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Gas Detection and the Construction Industry

In this webinar we examine gas detection issues and answers for the construction industry from the standpoint of construction workers, employers, contractors, and emergency responders.

Equipment and materials used in construction activities can expose workers to toxic contaminants like CO, H2S, NO2, solvents and other VOC vapors. Construction activities also often involve working in and around confined spaces.

OSHA 1926 Subpart AA, “Confined Spaces in Construction” includes many new gas detection requirements. Regulations require contractors to understand and follow the rules for permit required confined spaces, and to use instruments for explosive, toxic and oxygen monitoring to keep workers safe. Confined space requirements include emergency response as well as how to ensure proper communication between workers and contractors with different responsibilities. The regulations additionally include requirements for testing and maintaining your instruments.

Understanding, choosing, testing, and using the correct portable gas detector is vital to the safety of construction workers. This webinar provides an overview of these essential worker safety issues.

Brought to you by GfG Instrumentation in cooperation with Safeopedia.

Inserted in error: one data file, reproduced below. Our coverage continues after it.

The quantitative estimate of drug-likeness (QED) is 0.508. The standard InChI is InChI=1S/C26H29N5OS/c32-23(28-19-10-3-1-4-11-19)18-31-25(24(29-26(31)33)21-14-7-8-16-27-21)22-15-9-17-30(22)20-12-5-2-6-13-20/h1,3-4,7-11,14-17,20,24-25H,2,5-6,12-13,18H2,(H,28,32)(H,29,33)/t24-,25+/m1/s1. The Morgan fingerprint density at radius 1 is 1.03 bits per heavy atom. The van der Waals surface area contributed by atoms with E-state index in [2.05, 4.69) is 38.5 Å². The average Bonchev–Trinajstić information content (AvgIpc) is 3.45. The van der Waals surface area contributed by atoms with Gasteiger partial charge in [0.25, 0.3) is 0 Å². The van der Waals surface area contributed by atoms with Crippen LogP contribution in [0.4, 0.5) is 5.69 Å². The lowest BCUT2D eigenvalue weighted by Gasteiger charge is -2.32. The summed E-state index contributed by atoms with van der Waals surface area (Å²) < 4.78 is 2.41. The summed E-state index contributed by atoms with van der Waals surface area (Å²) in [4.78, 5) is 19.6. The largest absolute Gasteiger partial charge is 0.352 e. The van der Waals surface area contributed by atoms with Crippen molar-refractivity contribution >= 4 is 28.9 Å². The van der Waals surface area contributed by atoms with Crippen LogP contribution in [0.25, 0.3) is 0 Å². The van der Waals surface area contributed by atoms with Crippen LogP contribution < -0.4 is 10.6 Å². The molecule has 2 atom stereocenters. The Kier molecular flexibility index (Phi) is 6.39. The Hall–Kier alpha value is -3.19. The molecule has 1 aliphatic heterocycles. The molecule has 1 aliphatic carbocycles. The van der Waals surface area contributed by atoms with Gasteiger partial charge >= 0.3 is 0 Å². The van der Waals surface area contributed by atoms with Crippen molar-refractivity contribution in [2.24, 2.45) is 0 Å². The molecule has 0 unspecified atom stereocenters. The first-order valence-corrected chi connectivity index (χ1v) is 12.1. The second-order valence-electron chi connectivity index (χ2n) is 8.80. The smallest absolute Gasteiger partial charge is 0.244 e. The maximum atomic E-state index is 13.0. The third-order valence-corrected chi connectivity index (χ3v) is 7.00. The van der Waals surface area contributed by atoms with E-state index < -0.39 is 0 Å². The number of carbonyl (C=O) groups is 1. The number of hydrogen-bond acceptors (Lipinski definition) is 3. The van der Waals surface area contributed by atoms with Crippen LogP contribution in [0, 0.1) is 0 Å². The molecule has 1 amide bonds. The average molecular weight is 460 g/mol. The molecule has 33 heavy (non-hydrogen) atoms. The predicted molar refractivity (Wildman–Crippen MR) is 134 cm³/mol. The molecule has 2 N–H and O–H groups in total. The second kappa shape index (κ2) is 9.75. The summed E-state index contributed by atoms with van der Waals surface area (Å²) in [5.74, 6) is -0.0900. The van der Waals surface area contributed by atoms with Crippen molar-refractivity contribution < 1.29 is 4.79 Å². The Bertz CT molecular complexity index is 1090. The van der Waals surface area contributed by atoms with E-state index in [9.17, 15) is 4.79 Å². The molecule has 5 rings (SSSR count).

Learning Objectives:

  1. The importance of gas detection in the construction industry, which is a challenging market for contractors and employers due to the many obligations and concerns that involve atmospheric monitoring.

  2. The need to anticipate critical requirements ahead of time and understand the most urgent needs and concerns before making a purchase decision or bringing in new equipment.

  3. The different types of atmospheric monitoring that include personal exposure to toxic contaminants, confined space monitoring, hot work, and the determination of what is needed to keep workers safe.

  4. The importance of coordination between different teams, especially in confined space entry, and how to ensure proper communication and hand-off of responsibilities as the job proceeds.

  5. The specific hazards associated with different types of construction, including road construction, demolition, and building on marine sediments or swamps, and the potential for combustible gas, carbon monoxide, carbon dioxide, nitrogen dioxide, and other exhaust gases, as well as oxygen deficiencies and odors that require monitoring.

Bob Henderson
Bob Henderson


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